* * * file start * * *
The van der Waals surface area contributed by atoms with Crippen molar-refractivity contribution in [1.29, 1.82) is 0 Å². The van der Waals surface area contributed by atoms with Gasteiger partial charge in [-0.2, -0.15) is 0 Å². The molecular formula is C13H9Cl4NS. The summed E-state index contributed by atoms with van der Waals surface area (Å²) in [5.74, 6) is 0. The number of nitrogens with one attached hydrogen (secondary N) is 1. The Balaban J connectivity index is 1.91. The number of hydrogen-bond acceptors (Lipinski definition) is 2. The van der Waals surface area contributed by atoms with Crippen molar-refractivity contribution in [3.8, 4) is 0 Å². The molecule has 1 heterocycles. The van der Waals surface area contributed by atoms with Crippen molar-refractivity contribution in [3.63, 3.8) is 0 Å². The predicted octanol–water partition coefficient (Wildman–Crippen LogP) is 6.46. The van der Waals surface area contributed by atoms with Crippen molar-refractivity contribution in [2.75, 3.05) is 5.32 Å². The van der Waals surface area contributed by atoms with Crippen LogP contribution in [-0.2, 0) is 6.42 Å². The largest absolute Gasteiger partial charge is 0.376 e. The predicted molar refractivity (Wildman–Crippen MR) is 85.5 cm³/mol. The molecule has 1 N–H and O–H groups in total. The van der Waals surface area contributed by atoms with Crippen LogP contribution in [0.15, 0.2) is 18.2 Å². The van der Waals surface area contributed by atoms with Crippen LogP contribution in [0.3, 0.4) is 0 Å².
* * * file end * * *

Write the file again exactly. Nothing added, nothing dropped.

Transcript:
The van der Waals surface area contributed by atoms with Crippen molar-refractivity contribution in [1.29, 1.82) is 0 Å². The van der Waals surface area contributed by atoms with Gasteiger partial charge in [-0.2, -0.15) is 0 Å². The molecular formula is C13H9Cl4NS. The summed E-state index contributed by atoms with van der Waals surface area (Å²) in [5.74, 6) is 0. The number of nitrogens with one attached hydrogen (secondary N) is 1. The Balaban J connectivity index is 1.91. The number of hydrogen-bond acceptors (Lipinski definition) is 2. The van der Waals surface area contributed by atoms with Crippen molar-refractivity contribution in [3.8, 4) is 0 Å². The molecule has 1 heterocycles. The van der Waals surface area contributed by atoms with Crippen molar-refractivity contribution in [3.63, 3.8) is 0 Å². The predicted octanol–water partition coefficient (Wildman–Crippen LogP) is 6.46. The van der Waals surface area contributed by atoms with Crippen molar-refractivity contribution in [2.75, 3.05) is 5.32 Å². The van der Waals surface area contributed by atoms with Crippen LogP contribution in [-0.2, 0) is 6.42 Å². The largest absolute Gasteiger partial charge is 0.376 e. The predicted molar refractivity (Wildman–Crippen MR) is 85.5 cm³/mol. The molecule has 1 N–H and O–H groups in total. The van der Waals surface area contributed by atoms with Crippen LogP contribution in [0.15, 0.2) is 18.2 Å². The van der Waals surface area contributed by atoms with Crippen LogP contribution in [0.3, 0.4) is 0 Å².